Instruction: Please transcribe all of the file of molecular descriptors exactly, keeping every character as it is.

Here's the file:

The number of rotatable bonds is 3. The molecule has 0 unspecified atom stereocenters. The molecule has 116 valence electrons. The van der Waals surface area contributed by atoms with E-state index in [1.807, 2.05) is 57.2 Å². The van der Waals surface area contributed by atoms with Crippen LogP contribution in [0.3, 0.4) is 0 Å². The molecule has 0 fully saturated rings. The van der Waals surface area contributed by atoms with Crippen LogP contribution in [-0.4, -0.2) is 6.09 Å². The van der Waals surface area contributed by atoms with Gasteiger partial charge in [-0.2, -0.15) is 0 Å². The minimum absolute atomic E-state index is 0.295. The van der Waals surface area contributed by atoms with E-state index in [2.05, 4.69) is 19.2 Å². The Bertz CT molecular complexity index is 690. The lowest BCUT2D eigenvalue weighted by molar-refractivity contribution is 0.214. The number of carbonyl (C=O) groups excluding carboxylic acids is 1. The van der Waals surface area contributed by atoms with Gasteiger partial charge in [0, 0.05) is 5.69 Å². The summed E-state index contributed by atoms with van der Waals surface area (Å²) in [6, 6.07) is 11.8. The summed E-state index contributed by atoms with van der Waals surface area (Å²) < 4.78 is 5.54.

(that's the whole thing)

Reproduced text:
The number of rotatable bonds is 3. The molecule has 0 unspecified atom stereocenters. The molecule has 116 valence electrons. The van der Waals surface area contributed by atoms with E-state index in [1.807, 2.05) is 57.2 Å². The van der Waals surface area contributed by atoms with Crippen LogP contribution in [0.3, 0.4) is 0 Å². The molecule has 0 fully saturated rings. The van der Waals surface area contributed by atoms with Crippen LogP contribution in [-0.4, -0.2) is 6.09 Å². The van der Waals surface area contributed by atoms with Gasteiger partial charge in [-0.2, -0.15) is 0 Å². The minimum absolute atomic E-state index is 0.295. The van der Waals surface area contributed by atoms with E-state index in [2.05, 4.69) is 19.2 Å². The Bertz CT molecular complexity index is 690. The lowest BCUT2D eigenvalue weighted by molar-refractivity contribution is 0.214. The number of carbonyl (C=O) groups excluding carboxylic acids is 1. The van der Waals surface area contributed by atoms with Gasteiger partial charge in [0, 0.05) is 5.69 Å². The summed E-state index contributed by atoms with van der Waals surface area (Å²) in [6, 6.07) is 11.8. The summed E-state index contributed by atoms with van der Waals surface area (Å²) < 4.78 is 5.54.